Entertaining Opera Zimmerman, Glass Team Up to Stage Beautiful 'Galileo Galilei'
Helbig, Jack, Daily Herald (Arlington Heights, IL)
Byline: Jack Helbig Daily Herald Correspondent
Location: The Goodman Theatre, 170 N. Dearborn, Chicago
Times: 7:30 p.m. Tuesdays and Wednesdays; 2 and 7:30 p.m. Thursdays; 8 p.m. Fridays; 2 and 8 p.m. Saturdays; 2 and 7:30 p.m. Sundays; no performances Wednesday or Thursday; no 2 p.m. matinee July 13, 18 and 26 or Aug. 1; closes Aug. 4
Running time: 90 minutes (no intermission)
Parking: Some on the street; paid lot across the street
Tickets: $35 to $50
Box office: (312) 443-3800 or www.goodman-theatre.org
Mary Zimmerman, the Chicago-based director who just won a Tony for the Broadway show she wrote and directed, "Metamorphoses," is responsible for some of the most fascinating, contradictory productions to grace Chicago stages.
At once academic and accessible, highly polished but sensual and spontaneous, her work explores serious themes - loneliness, love gone wrong, abusive power relationships, dysfunctional parent-child relationships, the price people pay for the lives they live.
But she does so with a sharp sense of humor that can turn a solemn scene into a hilarious one in a split second.
She packs her productions, many of them adaptations of classical texts like Homer's "The Odyssey" or Ovid's "Metamorphoses," with references too high art and haute couture (mannerist painting, classical music, high fashion through the ages) yet you can't really call her work elitist.
Born and raised in Nebraska, and educated in Illinois, Zimmerman retains a Midwesterner's love of puncturing pomposity.
Her current show, a sublime, hilarious, utterly entertaining opera, "Galileo Galilei," directed by Zimmerman and written in collaboration with Philip Glass and Arnold Weinstein, is no exception.
Hilarious? Entertaining? Are we really talking about an opera here? We are, and that is the secret to Zimmerman's success. She can take a high-art form, like opera, and make it accessible. It helps that she is working with Glass, who may be a serious composer, but who retains a bit of rock 'n' roll in his soul.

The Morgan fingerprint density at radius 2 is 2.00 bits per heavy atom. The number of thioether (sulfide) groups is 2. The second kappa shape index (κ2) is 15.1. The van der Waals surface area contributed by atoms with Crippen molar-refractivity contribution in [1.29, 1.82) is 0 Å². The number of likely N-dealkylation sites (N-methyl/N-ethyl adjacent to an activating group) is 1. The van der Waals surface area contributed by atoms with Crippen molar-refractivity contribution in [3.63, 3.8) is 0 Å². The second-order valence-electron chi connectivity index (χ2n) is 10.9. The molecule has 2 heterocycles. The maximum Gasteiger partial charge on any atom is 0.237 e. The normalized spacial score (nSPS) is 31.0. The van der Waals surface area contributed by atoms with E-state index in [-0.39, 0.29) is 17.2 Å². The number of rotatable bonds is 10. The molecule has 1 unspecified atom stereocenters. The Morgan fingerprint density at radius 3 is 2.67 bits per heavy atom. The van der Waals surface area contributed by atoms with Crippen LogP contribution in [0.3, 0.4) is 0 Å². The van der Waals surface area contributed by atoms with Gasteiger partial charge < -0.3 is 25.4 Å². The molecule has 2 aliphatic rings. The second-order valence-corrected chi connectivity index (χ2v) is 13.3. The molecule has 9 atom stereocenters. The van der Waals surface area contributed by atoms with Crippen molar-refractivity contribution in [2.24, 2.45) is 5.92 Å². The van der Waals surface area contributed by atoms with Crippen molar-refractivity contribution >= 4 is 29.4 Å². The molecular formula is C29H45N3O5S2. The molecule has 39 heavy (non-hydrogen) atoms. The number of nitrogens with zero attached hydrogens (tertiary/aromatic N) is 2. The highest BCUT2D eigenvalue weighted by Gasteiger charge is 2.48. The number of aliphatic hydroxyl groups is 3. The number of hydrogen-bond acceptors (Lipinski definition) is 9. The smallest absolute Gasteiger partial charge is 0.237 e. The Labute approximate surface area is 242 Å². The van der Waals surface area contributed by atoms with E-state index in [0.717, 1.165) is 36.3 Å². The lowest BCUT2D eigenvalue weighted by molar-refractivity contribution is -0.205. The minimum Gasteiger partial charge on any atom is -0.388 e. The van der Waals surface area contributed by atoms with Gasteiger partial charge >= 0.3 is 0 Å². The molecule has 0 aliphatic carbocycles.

Zimmerman and Glass's opera tells the story of Galileo and his clashes with the 17th-century Catholic Church.
At first glance "Galileo Galilei" has snooty, high art written all over it.
The production values are extremely high, even by the Goodman's lofty standards. The costumes, designed by Mara Blumenfeld, are gorgeous.
The set, designed by Daniel Ostling, is gorgeous. The lighting (T. J. Gerckens) is gorgeous. Just a glance at the stage, and Zimmerman's exceptionally artful stage pictures, and you know you are looking at ART in all capital letters.
But here is the Zimmerman touch: if you drop your expectations and resistance - if you have any - to art and opera, you will find that both Zimmerman and Glass are working hard here to pull the audience into Galileo's story.
Sure, we are shown his life backwards, from the end, when he is blind, alone, and in virtual imprisonment by the church, to his early youth, when he attended his own father's musical extravaganzas. (Galileo's father is sometimes credited with having invented opera and Zimmerman and Glass made much of this fact, ending the show with an opera within the opera that restates many of the main themes of the show.)
This trick of telling the story backward has been done a lot, by Harold Pinter in "Betrayal," in the movie "Memento," even on one of my favorite episodes of "Seinfeld." But it is a nice trick if you can do it, and Zimmerman and Glass do it very gracefully. …